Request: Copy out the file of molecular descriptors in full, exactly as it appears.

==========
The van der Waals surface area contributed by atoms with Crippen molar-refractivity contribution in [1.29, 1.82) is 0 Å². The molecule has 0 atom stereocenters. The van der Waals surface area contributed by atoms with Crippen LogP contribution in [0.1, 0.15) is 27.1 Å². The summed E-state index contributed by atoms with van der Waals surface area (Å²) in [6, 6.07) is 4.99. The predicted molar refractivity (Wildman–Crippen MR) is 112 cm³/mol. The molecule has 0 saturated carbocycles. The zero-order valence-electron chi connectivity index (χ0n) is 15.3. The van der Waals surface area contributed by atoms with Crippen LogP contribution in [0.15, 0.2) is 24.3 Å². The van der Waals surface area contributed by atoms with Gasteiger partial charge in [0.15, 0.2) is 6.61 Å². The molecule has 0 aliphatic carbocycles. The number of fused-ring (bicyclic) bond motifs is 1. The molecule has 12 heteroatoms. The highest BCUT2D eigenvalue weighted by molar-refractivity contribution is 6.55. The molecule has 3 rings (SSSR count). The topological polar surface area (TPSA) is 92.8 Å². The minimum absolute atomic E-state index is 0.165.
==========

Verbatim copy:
The van der Waals surface area contributed by atoms with Crippen molar-refractivity contribution in [1.29, 1.82) is 0 Å². The molecule has 0 atom stereocenters. The van der Waals surface area contributed by atoms with Crippen LogP contribution in [0.1, 0.15) is 27.1 Å². The summed E-state index contributed by atoms with van der Waals surface area (Å²) in [6, 6.07) is 4.99. The predicted molar refractivity (Wildman–Crippen MR) is 112 cm³/mol. The molecule has 0 saturated carbocycles. The zero-order valence-electron chi connectivity index (χ0n) is 15.3. The van der Waals surface area contributed by atoms with Crippen LogP contribution in [0.15, 0.2) is 24.3 Å². The van der Waals surface area contributed by atoms with Gasteiger partial charge in [0.15, 0.2) is 6.61 Å². The molecule has 0 aliphatic carbocycles. The number of fused-ring (bicyclic) bond motifs is 1. The molecule has 12 heteroatoms. The highest BCUT2D eigenvalue weighted by molar-refractivity contribution is 6.55. The molecule has 3 rings (SSSR count). The topological polar surface area (TPSA) is 92.8 Å². The minimum absolute atomic E-state index is 0.165.